On one side of the pendulum is a family. Husband, wife, children. The family lives comfortably; although not rich, they have enough. The children are active, do well in school, have friends and activities. They speak a language different from their homeland's, don't look like their parents, and share no ethnic heritage or genetic ties with them. But the family is happy, its members content to be related as they are.
On the other side of the pendulum is another family. I'm not sure who this family's members are, if there is a husband, wife, other children. I don't know how they live, whether or not they have have necessities and luxuries, or if they struggle. I do know that the family's members look much like one another and that they live in the country of their family's history. I also know this: That someone is missing from this family, a son or daughter who was parted from one or all of them. I also know that someone in this family wonders if they made the right decision all those years ago.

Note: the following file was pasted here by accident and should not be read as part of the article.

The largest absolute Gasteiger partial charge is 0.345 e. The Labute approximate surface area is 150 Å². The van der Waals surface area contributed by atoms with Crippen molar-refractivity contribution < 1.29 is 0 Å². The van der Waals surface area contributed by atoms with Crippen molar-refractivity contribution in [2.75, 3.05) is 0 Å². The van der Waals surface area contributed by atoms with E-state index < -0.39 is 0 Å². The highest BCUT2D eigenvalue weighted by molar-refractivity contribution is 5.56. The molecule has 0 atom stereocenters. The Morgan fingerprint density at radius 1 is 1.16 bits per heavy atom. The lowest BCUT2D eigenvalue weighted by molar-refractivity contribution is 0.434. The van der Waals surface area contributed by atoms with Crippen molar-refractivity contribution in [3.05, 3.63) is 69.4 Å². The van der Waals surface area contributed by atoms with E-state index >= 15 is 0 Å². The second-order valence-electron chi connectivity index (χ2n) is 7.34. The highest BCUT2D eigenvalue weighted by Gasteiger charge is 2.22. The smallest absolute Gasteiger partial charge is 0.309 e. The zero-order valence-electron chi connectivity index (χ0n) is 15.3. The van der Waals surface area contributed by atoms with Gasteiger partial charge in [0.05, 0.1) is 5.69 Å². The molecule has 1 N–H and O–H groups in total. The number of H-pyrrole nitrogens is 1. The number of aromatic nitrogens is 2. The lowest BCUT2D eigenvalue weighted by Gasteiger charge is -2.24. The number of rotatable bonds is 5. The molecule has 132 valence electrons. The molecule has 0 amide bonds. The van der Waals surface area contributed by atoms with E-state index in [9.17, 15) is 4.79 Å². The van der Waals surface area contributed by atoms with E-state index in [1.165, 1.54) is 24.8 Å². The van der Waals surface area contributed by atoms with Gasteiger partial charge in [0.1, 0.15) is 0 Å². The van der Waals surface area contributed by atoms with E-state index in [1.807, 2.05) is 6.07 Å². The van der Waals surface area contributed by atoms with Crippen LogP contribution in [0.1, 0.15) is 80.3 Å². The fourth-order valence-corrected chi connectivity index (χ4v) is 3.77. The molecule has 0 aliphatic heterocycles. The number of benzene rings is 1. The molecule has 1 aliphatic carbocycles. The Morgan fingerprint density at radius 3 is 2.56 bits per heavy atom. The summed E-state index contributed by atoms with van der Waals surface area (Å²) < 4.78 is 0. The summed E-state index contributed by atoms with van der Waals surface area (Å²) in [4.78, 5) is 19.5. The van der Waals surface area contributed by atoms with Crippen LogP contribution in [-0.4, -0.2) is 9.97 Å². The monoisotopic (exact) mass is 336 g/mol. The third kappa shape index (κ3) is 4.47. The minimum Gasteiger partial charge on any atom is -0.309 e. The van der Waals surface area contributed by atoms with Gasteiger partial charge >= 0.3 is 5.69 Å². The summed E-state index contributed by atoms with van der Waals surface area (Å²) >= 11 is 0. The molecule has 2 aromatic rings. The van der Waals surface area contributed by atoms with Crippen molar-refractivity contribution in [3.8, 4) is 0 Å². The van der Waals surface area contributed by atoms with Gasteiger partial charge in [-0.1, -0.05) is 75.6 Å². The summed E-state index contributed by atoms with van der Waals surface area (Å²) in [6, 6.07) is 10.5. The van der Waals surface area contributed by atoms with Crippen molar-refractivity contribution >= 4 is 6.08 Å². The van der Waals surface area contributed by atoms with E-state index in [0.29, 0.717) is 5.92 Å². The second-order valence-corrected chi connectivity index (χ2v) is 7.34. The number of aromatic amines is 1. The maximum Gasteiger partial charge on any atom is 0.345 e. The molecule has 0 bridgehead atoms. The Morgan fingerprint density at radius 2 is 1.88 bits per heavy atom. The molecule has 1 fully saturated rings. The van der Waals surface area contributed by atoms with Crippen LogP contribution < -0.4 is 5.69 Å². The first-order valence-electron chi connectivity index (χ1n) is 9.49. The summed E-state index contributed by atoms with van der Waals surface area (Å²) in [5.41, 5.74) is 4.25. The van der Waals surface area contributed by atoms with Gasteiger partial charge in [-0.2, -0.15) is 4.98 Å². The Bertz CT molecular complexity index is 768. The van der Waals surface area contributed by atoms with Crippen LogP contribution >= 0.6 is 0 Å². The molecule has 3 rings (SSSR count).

The pendulum swings back and forth. When it swings toward the first family - mine - I feel the deep happiness that comes with being a parent and living a typical family life. But when the pendulum swings toward the other, I feel conflict and pain. Without this family's loss, my family wouldn't exist.
Now, years later, a birth mother, birth father or birth family lives with a loss I cannot begin to comprehend. I can't change the past that led to their loss, but I can affect the future. And I can tell them this:
- I acknowledge your pain
- I recognize that you were pushed to your decision by circumstances beyond your control
- I am sad that I have the parenting experience that is rightfully yours
- I love our children with all my heart
- I hope you meet and know them one day
And so the pendulum continues to swing.